Dickcissel and I stayed at Van Damme State Park at campsite #9. Van Damme is just south of the town of Mendocino, right off a lovely sandy cove.
This campground is legendary amongst birders because of one of its feathered residence. This is a bird that is sometimes known as the camp robber or the Gray Ghost. This is a bird that suddenly seems to appear out of nowhere, that is usually quiet, which is unusual for a member of the jay family. This is the southern edge of it’s range in California and as it’s name implies, the Canada jay is a creature of the far north.
Seeing a Canada jay, formerly called the gray jay, is not always guaranteed at Van Damme. While you may never see this sometimes-elusive bird, it certainty sees you. This jay is extremely curious and often bold.
The bird that is usually first encountered at the campground is the bold and raucous Steller’s jay. This is the west’s only crested jay and it is a bird that I have loved since my childhood. The Steller’s jay is often the first visitor when you pull into camp. Like the Canada, this jay is also very curious.
Since childhood, I have always loved this much maligned jay, with a raucous call and it’s bold jayness. The lesson (and some times struggle) is to see the beauty in everything.
As we set up camp we saw and heard Steller’s but there was no sign of the grey ghost. As dusk approached, a young great horned owl called from the forested hillside and an adult responded from across the way. The owls called for most of the night, which along with the ringing of a buey bell just outside of the cove, were the soundtrack of our Van Damme slumbers.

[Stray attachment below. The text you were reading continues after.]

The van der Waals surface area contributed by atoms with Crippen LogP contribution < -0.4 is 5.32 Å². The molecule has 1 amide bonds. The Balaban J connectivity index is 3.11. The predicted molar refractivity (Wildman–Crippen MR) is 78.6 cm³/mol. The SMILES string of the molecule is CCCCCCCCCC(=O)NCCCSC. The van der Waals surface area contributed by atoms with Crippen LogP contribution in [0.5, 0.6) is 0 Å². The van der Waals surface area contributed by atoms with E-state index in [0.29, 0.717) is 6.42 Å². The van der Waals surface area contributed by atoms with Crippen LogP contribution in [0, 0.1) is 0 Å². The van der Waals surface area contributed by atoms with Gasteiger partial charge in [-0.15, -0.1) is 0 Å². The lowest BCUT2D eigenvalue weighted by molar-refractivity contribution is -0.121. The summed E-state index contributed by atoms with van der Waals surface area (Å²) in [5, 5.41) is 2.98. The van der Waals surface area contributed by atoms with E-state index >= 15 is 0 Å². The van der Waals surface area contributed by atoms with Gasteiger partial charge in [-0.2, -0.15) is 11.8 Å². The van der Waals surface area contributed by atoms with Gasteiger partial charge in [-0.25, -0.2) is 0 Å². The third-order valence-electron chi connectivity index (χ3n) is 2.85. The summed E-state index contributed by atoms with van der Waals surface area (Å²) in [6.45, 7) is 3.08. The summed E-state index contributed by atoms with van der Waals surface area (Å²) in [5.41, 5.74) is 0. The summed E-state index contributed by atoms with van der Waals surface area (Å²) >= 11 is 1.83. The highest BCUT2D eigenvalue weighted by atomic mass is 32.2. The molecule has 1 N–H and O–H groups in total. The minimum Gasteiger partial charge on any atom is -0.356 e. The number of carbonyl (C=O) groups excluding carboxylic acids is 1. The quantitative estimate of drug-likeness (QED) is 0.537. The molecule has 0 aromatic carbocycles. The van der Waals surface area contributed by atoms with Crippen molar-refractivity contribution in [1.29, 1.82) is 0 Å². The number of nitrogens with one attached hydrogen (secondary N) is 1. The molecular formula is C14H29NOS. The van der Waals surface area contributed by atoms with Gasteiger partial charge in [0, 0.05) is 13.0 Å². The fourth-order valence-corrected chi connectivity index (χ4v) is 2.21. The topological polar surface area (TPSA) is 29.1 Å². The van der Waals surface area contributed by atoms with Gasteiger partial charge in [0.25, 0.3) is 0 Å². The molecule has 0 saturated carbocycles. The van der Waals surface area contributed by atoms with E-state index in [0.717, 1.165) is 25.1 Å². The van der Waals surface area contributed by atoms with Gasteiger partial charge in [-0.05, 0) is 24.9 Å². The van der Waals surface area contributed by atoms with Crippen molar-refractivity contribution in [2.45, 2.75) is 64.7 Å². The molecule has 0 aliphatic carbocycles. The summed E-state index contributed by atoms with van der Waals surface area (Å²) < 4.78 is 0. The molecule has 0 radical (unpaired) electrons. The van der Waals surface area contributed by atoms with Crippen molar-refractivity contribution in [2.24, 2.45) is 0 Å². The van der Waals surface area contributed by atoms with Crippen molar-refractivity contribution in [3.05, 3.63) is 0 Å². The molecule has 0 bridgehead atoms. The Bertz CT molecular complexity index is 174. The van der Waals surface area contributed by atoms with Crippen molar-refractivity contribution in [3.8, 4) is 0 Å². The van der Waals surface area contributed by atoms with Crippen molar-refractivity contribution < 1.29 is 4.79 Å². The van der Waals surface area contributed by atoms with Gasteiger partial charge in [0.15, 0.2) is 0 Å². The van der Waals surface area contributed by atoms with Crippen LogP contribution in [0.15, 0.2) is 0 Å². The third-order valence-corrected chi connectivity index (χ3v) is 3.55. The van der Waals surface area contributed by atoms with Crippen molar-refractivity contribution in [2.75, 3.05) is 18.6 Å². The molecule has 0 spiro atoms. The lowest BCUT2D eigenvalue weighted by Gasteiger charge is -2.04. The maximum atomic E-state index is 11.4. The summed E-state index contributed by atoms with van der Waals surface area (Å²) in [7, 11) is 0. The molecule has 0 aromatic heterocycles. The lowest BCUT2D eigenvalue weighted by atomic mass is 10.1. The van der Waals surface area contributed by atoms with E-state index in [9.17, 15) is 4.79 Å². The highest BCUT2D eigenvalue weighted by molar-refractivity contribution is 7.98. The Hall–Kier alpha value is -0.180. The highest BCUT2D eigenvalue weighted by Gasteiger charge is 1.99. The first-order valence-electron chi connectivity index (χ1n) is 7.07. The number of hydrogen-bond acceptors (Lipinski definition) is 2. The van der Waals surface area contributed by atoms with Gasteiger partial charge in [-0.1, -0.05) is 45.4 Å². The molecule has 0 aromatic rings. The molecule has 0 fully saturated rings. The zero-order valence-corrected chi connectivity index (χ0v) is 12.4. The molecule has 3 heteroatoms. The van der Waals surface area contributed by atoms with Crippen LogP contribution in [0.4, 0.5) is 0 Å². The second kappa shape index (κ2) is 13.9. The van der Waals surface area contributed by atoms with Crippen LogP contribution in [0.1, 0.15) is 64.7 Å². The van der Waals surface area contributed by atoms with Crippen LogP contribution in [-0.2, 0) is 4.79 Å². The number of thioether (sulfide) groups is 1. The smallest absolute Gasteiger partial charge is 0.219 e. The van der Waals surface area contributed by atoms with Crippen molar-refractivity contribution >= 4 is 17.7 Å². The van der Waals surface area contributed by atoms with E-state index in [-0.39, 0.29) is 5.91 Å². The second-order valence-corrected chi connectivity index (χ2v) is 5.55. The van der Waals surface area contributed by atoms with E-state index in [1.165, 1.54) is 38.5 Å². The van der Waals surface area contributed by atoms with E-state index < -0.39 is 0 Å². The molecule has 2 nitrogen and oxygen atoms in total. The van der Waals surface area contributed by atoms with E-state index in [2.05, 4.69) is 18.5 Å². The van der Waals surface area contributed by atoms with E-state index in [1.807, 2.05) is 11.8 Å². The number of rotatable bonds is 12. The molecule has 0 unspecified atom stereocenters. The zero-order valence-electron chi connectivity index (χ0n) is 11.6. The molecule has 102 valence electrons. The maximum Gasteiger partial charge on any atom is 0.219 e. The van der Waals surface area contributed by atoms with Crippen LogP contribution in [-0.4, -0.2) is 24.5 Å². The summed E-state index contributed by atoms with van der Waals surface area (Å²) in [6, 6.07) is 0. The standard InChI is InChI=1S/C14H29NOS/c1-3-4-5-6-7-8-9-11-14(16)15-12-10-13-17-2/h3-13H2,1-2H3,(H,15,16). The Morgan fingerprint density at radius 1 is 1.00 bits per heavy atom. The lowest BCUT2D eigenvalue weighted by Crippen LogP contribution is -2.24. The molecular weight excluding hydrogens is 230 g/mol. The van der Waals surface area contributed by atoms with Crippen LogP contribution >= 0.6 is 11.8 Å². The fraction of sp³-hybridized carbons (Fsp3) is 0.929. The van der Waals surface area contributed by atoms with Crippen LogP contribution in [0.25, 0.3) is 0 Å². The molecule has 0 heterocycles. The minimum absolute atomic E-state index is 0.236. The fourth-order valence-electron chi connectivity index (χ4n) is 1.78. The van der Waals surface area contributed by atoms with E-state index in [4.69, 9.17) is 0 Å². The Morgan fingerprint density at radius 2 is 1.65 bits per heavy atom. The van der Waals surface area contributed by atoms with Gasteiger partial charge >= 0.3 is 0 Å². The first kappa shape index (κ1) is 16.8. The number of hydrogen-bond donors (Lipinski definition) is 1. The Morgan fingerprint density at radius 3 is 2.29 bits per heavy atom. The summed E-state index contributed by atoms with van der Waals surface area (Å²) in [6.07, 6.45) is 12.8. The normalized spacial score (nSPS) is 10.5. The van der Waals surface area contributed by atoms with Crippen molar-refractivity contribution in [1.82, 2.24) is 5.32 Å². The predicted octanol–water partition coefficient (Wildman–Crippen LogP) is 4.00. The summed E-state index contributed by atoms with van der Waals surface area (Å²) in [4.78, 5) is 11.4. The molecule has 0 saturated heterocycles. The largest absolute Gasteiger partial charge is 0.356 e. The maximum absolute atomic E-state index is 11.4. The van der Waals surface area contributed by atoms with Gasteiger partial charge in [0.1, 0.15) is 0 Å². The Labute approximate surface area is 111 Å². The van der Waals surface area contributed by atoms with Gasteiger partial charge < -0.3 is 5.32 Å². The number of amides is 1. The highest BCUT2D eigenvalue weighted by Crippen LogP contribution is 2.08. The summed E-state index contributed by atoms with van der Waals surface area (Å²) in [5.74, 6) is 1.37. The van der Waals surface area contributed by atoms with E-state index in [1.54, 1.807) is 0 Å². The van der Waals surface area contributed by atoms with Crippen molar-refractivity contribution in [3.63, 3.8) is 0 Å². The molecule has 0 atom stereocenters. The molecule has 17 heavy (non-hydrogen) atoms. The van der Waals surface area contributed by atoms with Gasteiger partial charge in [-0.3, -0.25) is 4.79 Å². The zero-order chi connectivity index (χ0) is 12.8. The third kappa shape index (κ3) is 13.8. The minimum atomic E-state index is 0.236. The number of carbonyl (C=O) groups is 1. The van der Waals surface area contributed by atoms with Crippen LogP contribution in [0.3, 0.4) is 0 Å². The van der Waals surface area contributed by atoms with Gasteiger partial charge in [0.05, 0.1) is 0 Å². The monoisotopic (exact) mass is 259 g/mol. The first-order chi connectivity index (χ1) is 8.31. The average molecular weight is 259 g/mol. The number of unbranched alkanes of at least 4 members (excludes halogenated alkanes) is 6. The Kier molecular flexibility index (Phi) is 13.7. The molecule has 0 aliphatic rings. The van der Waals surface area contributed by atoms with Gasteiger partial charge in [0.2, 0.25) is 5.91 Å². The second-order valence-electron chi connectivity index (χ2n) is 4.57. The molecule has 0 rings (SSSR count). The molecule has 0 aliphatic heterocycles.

In the morning, as the owl calls slowed to a stop, the first diurnal call that I heard was the acorn woodpecker. This was soon joined by Pacific wren, Dark-eyed junco, American robin, northern flicker, ruby-crowned kinglet, common raven, red-breasted nuthatch, and the ever-present Steller’s jay. I ticked all these bird calls off as I stayed in the warmth of my sleeping bag.
But then I heard a soft call. I call that I had trouble recognizing. As I sorted through the calls in my memory bank, I knew it could only be one bird! The ghost had arrived!
I zipped open my tent and peered out into the morning half-light. There in the tree over the picnic table was a Canada jay! I loudly whispered over to Dickcissel’s tent, “They’re here!”
I threw on my clothes, putting on one sock upside down in the process and stumbled out of my tent. In the tree were a family of four Canada jays, coming in to investigate our camp. Dickcissel and I watched these beautiful corvids as we ate our breakfast.
This gray ghost is getting a little too close to my morning oatmeal! This very inquisitive, and fearless jay is not called the “camp robber” for nothing!
Doing a little field sketching of the Canada jays of Van Damme State Park. The sketcher is looking a little “gray” himself.
The Canada jay is very much attracted to the presence of humans and are a very intelligent and curious critter! This jay is perched on our food larder at campsite #9.